The Role of Serotonin (5-HT) in Behavioral Control: Findings from Animal Research and Clinical Implications.
The neurotransmitters serotonin and dopamine both have a critical role in the underlying neurobiology of different behaviors. With focus on the interplay between dopamine and serotonin, it has been proposed that dopamine biases behavior towards habitual responding, and with serotonin offsetting this phenomenon and directing the balance toward more flexible, goal-directed responding. The present focus paper stands in close relationship to the publication by Worbe et al. (2015), which deals with the effects of acute tryptophan depletion, a neurodietary physiological method to decrease central nervous serotonin synthesis in humans for a short period of time, on the balance between hypothetical goal-directed and habitual systems. In that research, acute tryptophan depletion challenge administration and a following short-term reduction in central nervous serotonin synthesis were associated with a shift of behavioral performance towards habitual responding, providing further evidence that central nervous serotonin function modulates the balance between goal-directed and stimulus-response habitual systems of behavioral control. In the present focus paper, we discuss the findings by Worbe and colleagues in light of animal experiments as well as clinical implications and discuss potential future avenues for related research.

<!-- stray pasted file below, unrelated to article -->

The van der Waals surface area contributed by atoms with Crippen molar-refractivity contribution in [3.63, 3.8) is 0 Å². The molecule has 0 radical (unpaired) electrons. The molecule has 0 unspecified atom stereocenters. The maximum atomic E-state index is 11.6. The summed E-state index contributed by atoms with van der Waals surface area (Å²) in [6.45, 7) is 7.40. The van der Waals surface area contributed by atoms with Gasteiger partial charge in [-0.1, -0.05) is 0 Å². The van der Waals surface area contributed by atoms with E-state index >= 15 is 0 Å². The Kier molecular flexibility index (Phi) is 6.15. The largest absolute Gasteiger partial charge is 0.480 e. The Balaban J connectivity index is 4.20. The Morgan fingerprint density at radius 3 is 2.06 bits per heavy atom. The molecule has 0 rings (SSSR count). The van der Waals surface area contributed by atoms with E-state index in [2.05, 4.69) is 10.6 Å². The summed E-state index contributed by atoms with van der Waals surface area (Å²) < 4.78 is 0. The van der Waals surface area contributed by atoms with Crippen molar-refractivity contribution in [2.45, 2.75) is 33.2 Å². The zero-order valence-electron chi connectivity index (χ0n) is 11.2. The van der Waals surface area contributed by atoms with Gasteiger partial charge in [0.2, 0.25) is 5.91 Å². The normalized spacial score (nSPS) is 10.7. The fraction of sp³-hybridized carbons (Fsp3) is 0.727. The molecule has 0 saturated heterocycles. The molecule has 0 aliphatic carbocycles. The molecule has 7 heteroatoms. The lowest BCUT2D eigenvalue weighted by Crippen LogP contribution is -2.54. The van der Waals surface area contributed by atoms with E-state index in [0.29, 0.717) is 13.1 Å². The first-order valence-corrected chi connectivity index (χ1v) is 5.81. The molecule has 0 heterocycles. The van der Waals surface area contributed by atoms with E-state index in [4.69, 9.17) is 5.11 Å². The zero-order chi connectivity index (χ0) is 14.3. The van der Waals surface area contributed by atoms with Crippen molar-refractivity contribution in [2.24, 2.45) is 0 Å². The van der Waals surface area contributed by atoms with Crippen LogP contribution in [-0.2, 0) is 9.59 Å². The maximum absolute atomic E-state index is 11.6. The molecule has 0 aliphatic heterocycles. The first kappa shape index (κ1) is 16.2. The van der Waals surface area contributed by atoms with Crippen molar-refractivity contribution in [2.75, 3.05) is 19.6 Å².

Sanchez, CL; Biskup, CS; Herpertz, S; Gaber, TJ; Kuhn, CM; Hood, SH; Zepf, FD
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